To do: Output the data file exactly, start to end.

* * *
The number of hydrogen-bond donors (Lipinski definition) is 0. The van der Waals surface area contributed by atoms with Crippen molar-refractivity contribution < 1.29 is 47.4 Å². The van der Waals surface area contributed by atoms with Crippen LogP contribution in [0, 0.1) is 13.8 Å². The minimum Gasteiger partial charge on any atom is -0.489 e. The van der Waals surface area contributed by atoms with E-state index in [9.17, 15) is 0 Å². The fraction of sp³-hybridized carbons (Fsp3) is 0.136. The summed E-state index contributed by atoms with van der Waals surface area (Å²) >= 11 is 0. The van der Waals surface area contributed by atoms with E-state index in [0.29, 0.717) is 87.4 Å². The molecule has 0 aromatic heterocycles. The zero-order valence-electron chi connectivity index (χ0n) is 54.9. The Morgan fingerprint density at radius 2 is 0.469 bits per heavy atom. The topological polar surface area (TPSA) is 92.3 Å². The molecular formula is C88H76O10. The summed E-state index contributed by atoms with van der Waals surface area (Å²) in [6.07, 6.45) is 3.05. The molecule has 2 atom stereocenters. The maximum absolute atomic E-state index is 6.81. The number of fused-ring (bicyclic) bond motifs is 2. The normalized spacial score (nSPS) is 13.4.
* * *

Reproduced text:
The number of hydrogen-bond donors (Lipinski definition) is 0. The van der Waals surface area contributed by atoms with Crippen molar-refractivity contribution < 1.29 is 47.4 Å². The van der Waals surface area contributed by atoms with Crippen LogP contribution in [0, 0.1) is 13.8 Å². The minimum Gasteiger partial charge on any atom is -0.489 e. The van der Waals surface area contributed by atoms with E-state index in [9.17, 15) is 0 Å². The fraction of sp³-hybridized carbons (Fsp3) is 0.136. The summed E-state index contributed by atoms with van der Waals surface area (Å²) >= 11 is 0. The van der Waals surface area contributed by atoms with E-state index in [0.29, 0.717) is 87.4 Å². The molecule has 0 aromatic heterocycles. The zero-order valence-electron chi connectivity index (χ0n) is 54.9. The Morgan fingerprint density at radius 2 is 0.469 bits per heavy atom. The topological polar surface area (TPSA) is 92.3 Å². The molecular formula is C88H76O10. The summed E-state index contributed by atoms with van der Waals surface area (Å²) in [6.07, 6.45) is 3.05. The molecule has 2 atom stereocenters. The maximum absolute atomic E-state index is 6.81. The number of fused-ring (bicyclic) bond motifs is 2. The normalized spacial score (nSPS) is 13.4.